Susan Bright (Oxford) has posted Occupation Rents and TLATA: From Property to Welfare?, Conveyancer, Vol. 73, No. 378, 2011. The abstract:
This article considers what changes have been made in relation to occupation rents following the enactment of the Trusts of Land and Appointment of Trustees Act 1996 (TLATA).
The article analyzes an important UK land law with broader implications. More from the intro:
The two particular questions focussed on are "liability", that is, the circumstances in which a co-owner can be required to pay an occupation rent (or "compensation" as it is called under TLATA) to a non-occupying co-owner, and "quantum", that is how the amount of this rent should be assessed. The issues commonly arise in the residential context, when a property initially bought as a shared home is occupied by only one of the co-owners following relationship breakdown, but can equally occur in a commercial context, for example, as part of the dissolution of a business partnership run from co-owned premises.
Hari M. Osofsky (Minnesota) has posted Diagonal Federalism and Climate Change: Implications for the Obama Administration, Alabama Law Review, vol. 62 (2011). The abstract:
The Obama Administration’s efforts on climate change continue to face daunting challenges domestically and internationally. This Article makes a novel contribution by exploring how the Obama Administration can meet these challenges more effectively though systematically addressing the multiscalar character of climate change in the areas where it has greater regulatory control. Mitigating and adapting to climate change pose complex choices at individual, community, local, state, national, and international levels. The Article argues that these choices lead to many diagonal regulatory interactions: that is, dynamics among a wide range of public and private actors which simultaneously cut across levels of government (vertical) and involve multiple actors at each level of government that it includes (horizontal).
After assessing the Obama Administration’s progress on climate change and energy issues, this Article develops a theory of diagonal federalism to explore how the Obama Administration might engage in more effective crosscutting regulatory approaches. It proposes a taxonomy for under-standing how these diagonal interactions vary across multiple dimensions over time. Specifically, the taxonomy includes four dimensions: (1) scale (large v. small); (2) axis (vertical v. horizontal); (3) hierarchy (top-down v. bottom-up); and (4) cooperativeness (cooperation v. conflict). The Article then applies this taxonomy to the case example of the Obama Administration’s efforts at reducing motor vehicle greenhouse gas emissions to demonstrate how it can be used as a tool in policy-making.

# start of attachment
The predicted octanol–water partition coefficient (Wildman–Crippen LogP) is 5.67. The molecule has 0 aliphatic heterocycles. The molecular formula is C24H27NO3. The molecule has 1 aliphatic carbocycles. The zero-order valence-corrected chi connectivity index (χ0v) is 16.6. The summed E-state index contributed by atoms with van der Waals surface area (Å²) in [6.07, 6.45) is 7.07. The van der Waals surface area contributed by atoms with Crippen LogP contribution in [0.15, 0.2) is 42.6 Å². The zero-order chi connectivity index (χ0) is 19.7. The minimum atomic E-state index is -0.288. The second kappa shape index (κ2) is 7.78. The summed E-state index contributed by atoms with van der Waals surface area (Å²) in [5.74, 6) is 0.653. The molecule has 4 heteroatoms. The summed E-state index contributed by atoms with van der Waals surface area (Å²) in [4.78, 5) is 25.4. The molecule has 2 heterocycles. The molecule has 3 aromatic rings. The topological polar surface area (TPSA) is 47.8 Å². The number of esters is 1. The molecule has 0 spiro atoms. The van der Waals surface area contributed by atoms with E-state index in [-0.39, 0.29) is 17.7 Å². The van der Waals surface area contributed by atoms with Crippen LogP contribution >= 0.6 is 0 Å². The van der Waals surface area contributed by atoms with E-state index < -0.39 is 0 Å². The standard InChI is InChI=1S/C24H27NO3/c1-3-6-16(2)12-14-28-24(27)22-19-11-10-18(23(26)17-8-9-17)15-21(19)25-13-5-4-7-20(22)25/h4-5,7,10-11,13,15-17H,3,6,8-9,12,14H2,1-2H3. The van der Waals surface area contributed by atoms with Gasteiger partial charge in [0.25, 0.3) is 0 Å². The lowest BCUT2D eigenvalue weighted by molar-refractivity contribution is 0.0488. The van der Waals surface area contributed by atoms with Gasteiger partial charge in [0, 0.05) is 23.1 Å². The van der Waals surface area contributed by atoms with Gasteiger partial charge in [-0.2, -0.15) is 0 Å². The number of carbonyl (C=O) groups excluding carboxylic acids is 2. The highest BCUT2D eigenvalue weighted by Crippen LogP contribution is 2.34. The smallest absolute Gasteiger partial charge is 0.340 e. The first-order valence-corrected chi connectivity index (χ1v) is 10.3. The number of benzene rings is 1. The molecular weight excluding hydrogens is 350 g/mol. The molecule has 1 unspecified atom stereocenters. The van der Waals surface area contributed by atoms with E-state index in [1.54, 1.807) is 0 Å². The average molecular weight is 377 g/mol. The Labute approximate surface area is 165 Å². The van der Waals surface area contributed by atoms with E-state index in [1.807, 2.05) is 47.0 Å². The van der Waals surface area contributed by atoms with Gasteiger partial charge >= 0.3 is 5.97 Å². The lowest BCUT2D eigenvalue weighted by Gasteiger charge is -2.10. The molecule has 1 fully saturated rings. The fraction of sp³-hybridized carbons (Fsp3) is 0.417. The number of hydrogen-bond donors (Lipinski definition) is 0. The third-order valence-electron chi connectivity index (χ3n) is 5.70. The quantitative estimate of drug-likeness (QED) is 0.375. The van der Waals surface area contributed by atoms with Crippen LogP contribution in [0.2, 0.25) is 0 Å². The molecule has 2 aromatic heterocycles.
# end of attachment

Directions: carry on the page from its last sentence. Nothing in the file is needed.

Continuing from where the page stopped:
The Article argues that existing diagonal efforts to regulate what cars we drive tend to be predominantly large-scale, vertical, and top-down, in line with their direct impact on automobile companies. In contrast, approaches targeting how we drive those cars, which affect those companies less directly and are grounded in land use planning, are more likely to be small-scale, horizontal, and bottom-up. This divergence creates an opportunity for normative reflection. The Article argues that the Obama Administration should consider whether these skews are appropriate by taking into account the benefits and limitations of such skews in particular contexts. It then proposes ways in which the Administration could create more balance in the dimensions and argues for the value of that balance. Specifically, the Obama Administration could explore additional opportunities for (1) greater smaller-scale governmental involvement in technology-oriented financial incentives programs; (2) federal-level, top-down, vertical initiatives connecting federal approaches to highways, railroads, and gas prices with smaller-scale efforts to have people drive less in their communities; and (3) litigation, which often has a rescaling effect, by interested individuals, non-govermental organizations, corporations, and government.